Welcome to DSE212. I was pleased to learn that I will be your tutor on Exploring Psychology.
I’ve been tutoring this course and its predecessors for 18 years, so you should be in safe hands!
Apart from this course I also tutor on DSE232, the Applied Psychology course, and on Y163, Starting with Psychology. I also teach at Canterbury Christ Church University teaching teachers. I also spent a couple of years in Washington DC recently as orchestral conductor — as you can see, my career is rather chequered! My research interests are in driver behaviour and risk-taking, schizophrenia and concrete — I’ll bore you with the details when we meet if you’re interested.
Please get in touch as soon as you read this to confirm you’ll be doing the course (sometimes one or two people have to withdraw before it even starts) — but don’t tell me too much about yourself because the introductory exercise at the first tutorial will be designed to openly elicit all the gory details of the whole group. The reason for this is not to heighten anxiety levels, but to encourage friendship and the formation of informal study groups, which are definitely good ways to help in successfully negotiating the course. If you really can’t make it to the first tutorial, let me know beforehand if you’d like me to circulate your name, phone number and email address to the rest of the group.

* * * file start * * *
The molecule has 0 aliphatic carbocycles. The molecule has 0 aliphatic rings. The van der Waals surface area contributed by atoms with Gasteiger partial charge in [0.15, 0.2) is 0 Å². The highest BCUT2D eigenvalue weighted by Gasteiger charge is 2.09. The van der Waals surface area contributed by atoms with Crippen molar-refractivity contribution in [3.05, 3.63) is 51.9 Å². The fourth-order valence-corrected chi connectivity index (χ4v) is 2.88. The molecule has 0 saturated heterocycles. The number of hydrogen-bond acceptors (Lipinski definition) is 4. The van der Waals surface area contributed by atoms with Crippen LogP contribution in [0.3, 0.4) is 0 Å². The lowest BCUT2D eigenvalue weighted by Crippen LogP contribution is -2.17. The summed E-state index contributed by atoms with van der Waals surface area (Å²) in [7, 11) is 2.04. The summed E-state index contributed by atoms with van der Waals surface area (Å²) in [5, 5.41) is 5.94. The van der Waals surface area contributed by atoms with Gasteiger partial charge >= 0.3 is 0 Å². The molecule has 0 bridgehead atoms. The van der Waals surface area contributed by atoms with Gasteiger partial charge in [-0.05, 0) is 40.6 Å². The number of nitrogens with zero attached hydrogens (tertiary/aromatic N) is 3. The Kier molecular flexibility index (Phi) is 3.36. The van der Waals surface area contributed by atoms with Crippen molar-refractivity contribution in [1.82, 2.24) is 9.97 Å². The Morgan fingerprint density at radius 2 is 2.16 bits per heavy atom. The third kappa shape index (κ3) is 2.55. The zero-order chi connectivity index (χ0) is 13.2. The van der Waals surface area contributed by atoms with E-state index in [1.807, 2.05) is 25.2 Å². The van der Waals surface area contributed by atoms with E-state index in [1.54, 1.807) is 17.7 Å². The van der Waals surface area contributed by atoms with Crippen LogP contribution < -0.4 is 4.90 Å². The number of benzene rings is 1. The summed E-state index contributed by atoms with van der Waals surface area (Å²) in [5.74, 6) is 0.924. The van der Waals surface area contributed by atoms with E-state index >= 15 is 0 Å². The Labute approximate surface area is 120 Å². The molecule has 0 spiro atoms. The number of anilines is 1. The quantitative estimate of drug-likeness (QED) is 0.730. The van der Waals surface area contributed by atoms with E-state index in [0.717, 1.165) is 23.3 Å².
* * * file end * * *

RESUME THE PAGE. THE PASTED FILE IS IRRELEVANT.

Naturally, I’ll be offering the fullest possible assistance during the year. The best times to get hold of me by phone are early evenings (5–7pm) Monday to Friday, but there’s an answering machine if I’m out — do leave a message and I’ll get back to you. You can email me on email@example.com, and often this is best, as it means I can think about the information you need more fully before I give it to you. If you’ve anything interesting you want to share with the group, email it to me and I’ll put it up on my website (http://thejoyofconcrete.org).
Our tutorial meetings are on 11 Oct, 25 Oct, 22 Nov, 13 Dec, 21 Feb, 11 Apr and 9 May between 10.30 and 12.30 am at OU Regional HQ in Camden.
At the first tutorial we’ll all be getting know each other and looking at some study and essay-writing skills.
With TMAs (newcomers note: assignment = TMA in OU-speak), several things — apart from writing an intelligent answer, of course — are of great importance. Firstly, you should try hard to meet the cut-off dates. If there’s a problem at any time with this, you must contact me in advance: you can usually have up to one week’s extension, but only if you ask.
Each TMA has a word limit. If your first attempt is too long, cut bits out until it’s short enough — the concise expression of ideas is all part of the exercise.
Don’t be distraught if your TMAs come back with lots of comments all over them — a stimulating essay can provoke as many comments as a bad one. If you would like to compliment me on how well I’ve marked it, or indeed argue that I’ve been unreasonable, give me a ring or email me. Dialogue is the key to correspondence learning. If you can’t see any comments at all, turn on Track Changes, and they should appear.
Never send hard copy TMAs by any special posting method or short of stamps — I may not be in to sign for it, and I can’t make it to the Post Office on Saturday morning because I’m sleeping!
So...first tutorial — 11 October; subjects — introductions, course outline, learning skills. See you there...but get in touch first to let me know you exist!